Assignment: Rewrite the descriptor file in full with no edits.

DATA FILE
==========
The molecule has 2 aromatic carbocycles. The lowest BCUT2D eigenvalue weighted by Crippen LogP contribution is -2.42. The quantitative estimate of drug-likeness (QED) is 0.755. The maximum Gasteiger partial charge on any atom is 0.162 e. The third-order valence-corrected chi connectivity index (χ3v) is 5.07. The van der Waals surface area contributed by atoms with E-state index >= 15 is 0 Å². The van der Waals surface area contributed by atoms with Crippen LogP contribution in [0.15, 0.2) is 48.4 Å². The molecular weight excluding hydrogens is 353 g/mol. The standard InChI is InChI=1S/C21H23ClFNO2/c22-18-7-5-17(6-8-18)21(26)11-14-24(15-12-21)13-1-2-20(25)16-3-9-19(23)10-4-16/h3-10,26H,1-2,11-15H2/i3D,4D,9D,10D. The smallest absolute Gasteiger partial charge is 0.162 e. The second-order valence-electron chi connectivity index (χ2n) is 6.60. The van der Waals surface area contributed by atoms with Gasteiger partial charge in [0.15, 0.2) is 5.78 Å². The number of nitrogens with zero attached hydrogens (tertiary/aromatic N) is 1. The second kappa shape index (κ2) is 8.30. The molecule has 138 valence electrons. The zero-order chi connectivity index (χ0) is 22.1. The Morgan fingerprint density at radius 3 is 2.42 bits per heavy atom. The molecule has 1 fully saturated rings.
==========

The molecule has 2 aromatic carbocycles. The lowest BCUT2D eigenvalue weighted by Crippen LogP contribution is -2.42. The quantitative estimate of drug-likeness (QED) is 0.755. The maximum Gasteiger partial charge on any atom is 0.162 e. The third-order valence-corrected chi connectivity index (χ3v) is 5.07. The van der Waals surface area contributed by atoms with E-state index >= 15 is 0 Å². The van der Waals surface area contributed by atoms with Crippen LogP contribution in [0.15, 0.2) is 48.4 Å². The molecular weight excluding hydrogens is 353 g/mol. The standard InChI is InChI=1S/C21H23ClFNO2/c22-18-7-5-17(6-8-18)21(26)11-14-24(15-12-21)13-1-2-20(25)16-3-9-19(23)10-4-16/h3-10,26H,1-2,11-15H2/i3D,4D,9D,10D. The smallest absolute Gasteiger partial charge is 0.162 e. The second-order valence-electron chi connectivity index (χ2n) is 6.60. The van der Waals surface area contributed by atoms with Gasteiger partial charge in [0.15, 0.2) is 5.78 Å². The number of nitrogens with zero attached hydrogens (tertiary/aromatic N) is 1. The second kappa shape index (κ2) is 8.30. The molecule has 138 valence electrons. The zero-order chi connectivity index (χ0) is 22.1. The Morgan fingerprint density at radius 3 is 2.42 bits per heavy atom. The molecule has 1 fully saturated rings.